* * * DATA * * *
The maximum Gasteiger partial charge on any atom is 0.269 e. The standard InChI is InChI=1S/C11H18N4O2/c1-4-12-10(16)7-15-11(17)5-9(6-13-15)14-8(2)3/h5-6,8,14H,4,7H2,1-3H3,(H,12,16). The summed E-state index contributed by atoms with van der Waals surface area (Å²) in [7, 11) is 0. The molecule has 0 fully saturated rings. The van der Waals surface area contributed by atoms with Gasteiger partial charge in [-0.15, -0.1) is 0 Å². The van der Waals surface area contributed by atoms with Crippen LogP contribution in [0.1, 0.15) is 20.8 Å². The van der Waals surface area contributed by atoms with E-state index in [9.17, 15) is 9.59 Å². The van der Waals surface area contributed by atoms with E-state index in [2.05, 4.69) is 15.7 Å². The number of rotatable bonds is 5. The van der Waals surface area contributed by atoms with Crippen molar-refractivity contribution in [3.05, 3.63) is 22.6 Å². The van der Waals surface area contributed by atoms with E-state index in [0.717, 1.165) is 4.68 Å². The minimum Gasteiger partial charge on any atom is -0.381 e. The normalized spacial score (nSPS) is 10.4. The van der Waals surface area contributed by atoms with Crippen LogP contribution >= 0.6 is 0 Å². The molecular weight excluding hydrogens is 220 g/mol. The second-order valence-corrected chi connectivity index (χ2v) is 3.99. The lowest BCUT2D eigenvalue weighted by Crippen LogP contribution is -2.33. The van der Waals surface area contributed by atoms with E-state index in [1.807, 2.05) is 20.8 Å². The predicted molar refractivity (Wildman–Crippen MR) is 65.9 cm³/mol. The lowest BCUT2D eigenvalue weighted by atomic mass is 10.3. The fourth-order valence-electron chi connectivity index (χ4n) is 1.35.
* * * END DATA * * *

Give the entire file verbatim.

The maximum Gasteiger partial charge on any atom is 0.269 e. The standard InChI is InChI=1S/C11H18N4O2/c1-4-12-10(16)7-15-11(17)5-9(6-13-15)14-8(2)3/h5-6,8,14H,4,7H2,1-3H3,(H,12,16). The summed E-state index contributed by atoms with van der Waals surface area (Å²) in [7, 11) is 0. The molecule has 0 fully saturated rings. The van der Waals surface area contributed by atoms with Gasteiger partial charge in [-0.15, -0.1) is 0 Å². The van der Waals surface area contributed by atoms with Crippen LogP contribution in [0.1, 0.15) is 20.8 Å². The van der Waals surface area contributed by atoms with E-state index in [9.17, 15) is 9.59 Å². The van der Waals surface area contributed by atoms with E-state index in [2.05, 4.69) is 15.7 Å². The number of rotatable bonds is 5. The van der Waals surface area contributed by atoms with Crippen molar-refractivity contribution in [3.05, 3.63) is 22.6 Å². The van der Waals surface area contributed by atoms with E-state index in [0.717, 1.165) is 4.68 Å². The minimum Gasteiger partial charge on any atom is -0.381 e. The normalized spacial score (nSPS) is 10.4. The van der Waals surface area contributed by atoms with Crippen LogP contribution >= 0.6 is 0 Å². The molecular weight excluding hydrogens is 220 g/mol. The second-order valence-corrected chi connectivity index (χ2v) is 3.99. The lowest BCUT2D eigenvalue weighted by Crippen LogP contribution is -2.33. The van der Waals surface area contributed by atoms with E-state index in [1.807, 2.05) is 20.8 Å². The predicted molar refractivity (Wildman–Crippen MR) is 65.9 cm³/mol. The lowest BCUT2D eigenvalue weighted by atomic mass is 10.3. The fourth-order valence-electron chi connectivity index (χ4n) is 1.35.